Transcendental Commentary on the Issues of the Day
"It's like a year of therapy in two hours," said one New York writer, commenting on his experience with the allegedly psychotherapeutic drug MDMA. Currently being endorsed by a handful of psychiatrists, psychologists, and scientists, MDMA, or Ecstasy, is said by its proponents to have the incredible power to banish jealousy, break down emotional barriers, heal fear, and heighten the individual's aesthetic awareness. However, unlike LSD or mind-expanding drugs, Ecstasy's "high" does not obscure one's ability to confront reality. "It appears to help people recall things from their past," says Dr. Lester Grinspoon, a professor of psychiatry at Harvard Medical School. "If this is an accurate picture, you might just be able to break up some logjams in therapy with it."
Exponents of Ecstasy cite case histories that document the drug's effectiveness in treating a wide range of problems, from artist's block to rape victimization. Yet as promising as the results may sound, Ecstasy also poses problems. Responding to a University of Chicago study that revealed that a related drug, MDA, can cause brain damage in laboratory animals, the Drug Enforcement Agency has placed Ecstasy on the Schedule I list of drugs having a high potential for abuse. (The list includes heroin, cocaine, LSD, and marijuana.) Possession of MDMA is now a misdemeanor, and manufacture and sale of the drug are punishable by fines of up to $125,000 and fifteen years in prison.
Mental health professionals who support the drug still contend that it has enormous therapeutic potential. Says James Bakalar of the Harvard Medical School, "I think the DEA's decision is precipitate. It's difficult to make a case that this is a serious threat to the nation's health or safety. They should wait until all the research is in."
Supporters like Bakalar hope to persuade the Government to place MDMA in a Schedule III classification, along with drugs like codeine. This would restrict the drug but still allow licensed therapists to continue using it. Yet should the DEA agree to such a proposal, MDMA boosters would still have a problem: The formula for the drug is available to anyone and cannot be repatented. Therefore, no pharmaceutical company is likely to put forward the millions of dollars it takes to test any drug for government approval. Notes psychiatrist Jack Downing, "MDMA is an orphan that has nobody bidding to be its parent."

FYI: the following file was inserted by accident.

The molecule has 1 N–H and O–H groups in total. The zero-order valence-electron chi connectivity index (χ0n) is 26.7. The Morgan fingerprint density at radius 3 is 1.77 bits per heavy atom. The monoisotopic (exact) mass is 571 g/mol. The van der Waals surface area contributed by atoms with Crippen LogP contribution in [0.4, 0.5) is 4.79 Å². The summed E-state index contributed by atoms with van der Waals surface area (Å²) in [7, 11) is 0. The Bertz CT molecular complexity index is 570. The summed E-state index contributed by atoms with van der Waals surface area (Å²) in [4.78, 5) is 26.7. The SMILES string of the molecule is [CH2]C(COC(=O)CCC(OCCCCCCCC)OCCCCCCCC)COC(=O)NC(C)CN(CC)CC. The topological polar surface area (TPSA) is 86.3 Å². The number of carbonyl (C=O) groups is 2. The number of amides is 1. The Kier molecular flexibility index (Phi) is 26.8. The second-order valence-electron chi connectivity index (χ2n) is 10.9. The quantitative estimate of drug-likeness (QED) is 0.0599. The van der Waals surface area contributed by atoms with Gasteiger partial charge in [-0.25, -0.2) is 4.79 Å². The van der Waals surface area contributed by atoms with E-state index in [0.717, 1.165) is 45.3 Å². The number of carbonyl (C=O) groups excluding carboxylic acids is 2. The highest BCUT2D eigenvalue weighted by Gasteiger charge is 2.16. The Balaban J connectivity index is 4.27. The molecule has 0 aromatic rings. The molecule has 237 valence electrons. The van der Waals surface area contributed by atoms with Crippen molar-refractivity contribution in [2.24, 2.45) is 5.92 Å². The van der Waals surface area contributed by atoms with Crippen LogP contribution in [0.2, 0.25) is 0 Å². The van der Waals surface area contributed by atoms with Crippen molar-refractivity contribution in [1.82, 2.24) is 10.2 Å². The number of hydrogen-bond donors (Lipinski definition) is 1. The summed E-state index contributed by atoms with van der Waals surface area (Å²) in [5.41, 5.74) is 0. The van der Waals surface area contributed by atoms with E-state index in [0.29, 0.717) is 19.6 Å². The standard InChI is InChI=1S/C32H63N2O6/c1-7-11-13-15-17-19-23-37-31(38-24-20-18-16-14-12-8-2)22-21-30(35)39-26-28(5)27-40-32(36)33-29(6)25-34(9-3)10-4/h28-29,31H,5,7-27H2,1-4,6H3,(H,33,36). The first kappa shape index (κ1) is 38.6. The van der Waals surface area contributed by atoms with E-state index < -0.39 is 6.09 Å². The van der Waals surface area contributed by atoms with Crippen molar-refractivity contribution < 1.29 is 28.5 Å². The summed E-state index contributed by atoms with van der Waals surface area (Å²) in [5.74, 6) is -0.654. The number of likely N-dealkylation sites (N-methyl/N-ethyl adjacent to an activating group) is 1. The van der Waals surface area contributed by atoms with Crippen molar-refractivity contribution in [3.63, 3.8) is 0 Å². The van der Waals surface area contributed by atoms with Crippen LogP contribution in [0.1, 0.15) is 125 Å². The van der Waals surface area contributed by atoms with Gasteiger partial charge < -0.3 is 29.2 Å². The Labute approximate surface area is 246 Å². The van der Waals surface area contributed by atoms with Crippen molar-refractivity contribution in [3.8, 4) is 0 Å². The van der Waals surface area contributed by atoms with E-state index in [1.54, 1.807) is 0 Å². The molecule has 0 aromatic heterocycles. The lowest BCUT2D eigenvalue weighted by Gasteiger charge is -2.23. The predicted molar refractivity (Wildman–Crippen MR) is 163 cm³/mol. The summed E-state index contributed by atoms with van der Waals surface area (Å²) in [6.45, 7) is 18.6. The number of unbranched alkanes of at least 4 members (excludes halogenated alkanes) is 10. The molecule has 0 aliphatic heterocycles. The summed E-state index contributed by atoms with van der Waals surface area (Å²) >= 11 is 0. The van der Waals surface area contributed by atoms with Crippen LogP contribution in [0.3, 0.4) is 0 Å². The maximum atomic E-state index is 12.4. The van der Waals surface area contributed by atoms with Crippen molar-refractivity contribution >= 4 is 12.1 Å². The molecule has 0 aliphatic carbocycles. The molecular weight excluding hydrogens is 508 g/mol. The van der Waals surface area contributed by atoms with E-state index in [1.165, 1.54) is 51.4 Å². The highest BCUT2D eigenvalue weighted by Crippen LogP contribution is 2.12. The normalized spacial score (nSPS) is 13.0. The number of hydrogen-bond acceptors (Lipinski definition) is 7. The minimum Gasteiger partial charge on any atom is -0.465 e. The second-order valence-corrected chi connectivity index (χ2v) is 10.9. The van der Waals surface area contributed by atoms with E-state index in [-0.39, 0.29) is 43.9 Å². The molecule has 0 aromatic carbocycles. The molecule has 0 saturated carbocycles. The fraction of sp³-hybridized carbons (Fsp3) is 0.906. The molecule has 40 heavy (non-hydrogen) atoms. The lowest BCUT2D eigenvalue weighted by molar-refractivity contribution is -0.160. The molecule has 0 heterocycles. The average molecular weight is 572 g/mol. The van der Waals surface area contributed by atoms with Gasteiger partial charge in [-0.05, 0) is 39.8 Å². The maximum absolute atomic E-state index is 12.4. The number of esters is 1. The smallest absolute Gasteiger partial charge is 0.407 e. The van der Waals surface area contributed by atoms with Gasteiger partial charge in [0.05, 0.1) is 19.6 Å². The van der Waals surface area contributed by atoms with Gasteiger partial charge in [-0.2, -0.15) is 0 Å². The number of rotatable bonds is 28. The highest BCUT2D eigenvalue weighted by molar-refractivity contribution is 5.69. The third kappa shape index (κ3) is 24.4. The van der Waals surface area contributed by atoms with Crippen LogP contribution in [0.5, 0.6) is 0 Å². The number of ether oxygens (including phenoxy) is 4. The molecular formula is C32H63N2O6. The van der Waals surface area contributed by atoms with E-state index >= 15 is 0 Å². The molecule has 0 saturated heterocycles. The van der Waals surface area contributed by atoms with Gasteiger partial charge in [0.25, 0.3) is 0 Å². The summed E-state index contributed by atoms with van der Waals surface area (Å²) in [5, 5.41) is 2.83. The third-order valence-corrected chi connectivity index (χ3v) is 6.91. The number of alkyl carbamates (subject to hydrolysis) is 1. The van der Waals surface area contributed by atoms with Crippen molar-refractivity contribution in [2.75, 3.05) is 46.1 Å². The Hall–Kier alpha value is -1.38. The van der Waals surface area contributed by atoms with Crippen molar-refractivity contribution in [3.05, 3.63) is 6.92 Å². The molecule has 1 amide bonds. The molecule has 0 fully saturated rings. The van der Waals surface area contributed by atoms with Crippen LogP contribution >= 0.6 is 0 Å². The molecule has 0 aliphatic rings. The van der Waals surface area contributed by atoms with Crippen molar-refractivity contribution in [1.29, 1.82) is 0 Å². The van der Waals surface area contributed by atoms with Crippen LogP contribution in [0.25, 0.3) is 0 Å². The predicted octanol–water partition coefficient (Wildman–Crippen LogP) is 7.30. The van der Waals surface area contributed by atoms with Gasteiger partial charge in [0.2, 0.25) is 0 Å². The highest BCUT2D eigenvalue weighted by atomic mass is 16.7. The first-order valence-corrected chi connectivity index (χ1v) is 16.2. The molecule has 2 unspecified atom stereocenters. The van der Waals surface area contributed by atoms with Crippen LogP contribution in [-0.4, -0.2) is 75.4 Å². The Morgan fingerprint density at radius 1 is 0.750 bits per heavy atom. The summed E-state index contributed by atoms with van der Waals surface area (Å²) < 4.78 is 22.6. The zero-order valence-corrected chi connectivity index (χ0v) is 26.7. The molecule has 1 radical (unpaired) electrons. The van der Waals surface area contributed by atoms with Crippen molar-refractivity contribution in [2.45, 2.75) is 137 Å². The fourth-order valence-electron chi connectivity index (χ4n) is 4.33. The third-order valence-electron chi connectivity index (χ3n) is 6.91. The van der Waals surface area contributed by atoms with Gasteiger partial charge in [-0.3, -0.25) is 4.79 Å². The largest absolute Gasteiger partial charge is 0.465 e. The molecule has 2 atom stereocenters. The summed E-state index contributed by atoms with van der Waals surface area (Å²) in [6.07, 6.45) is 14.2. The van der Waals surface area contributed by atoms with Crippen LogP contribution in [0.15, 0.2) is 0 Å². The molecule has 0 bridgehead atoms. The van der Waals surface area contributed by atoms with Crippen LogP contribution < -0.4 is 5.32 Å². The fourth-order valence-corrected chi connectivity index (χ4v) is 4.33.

However doomed Ecstasy therapy may appear to be, the attempts of therapists to heal fear, banish jealousy, and remove emotional barriers are praiseworthy. After all, energy nowadays seems to be directed toward amplifying these problems, whether internationally or individually.
The Krsna consciousness movement is also concerned with allaying emotional sufferings and helping people realize their full potential. How best to do this is taught in the Vedic literature: We must go beyond the bodily self, beyond the psyche, to the eternal self, the soul. This is not possible through conventional therapy or through the use of MDMA or any other psycho-active drug. It is possible only through the self-illuminating science of bhakti-yoga,which awakens us to our eternal self in eternal loving service to God. By thus transcending the physical, mental, and intellectual planes, we overcome jealousy, fear, and insecurity automatically. Participating in the ultimate therapy of loving God is real ecstasy. And there's no risk of brain damage.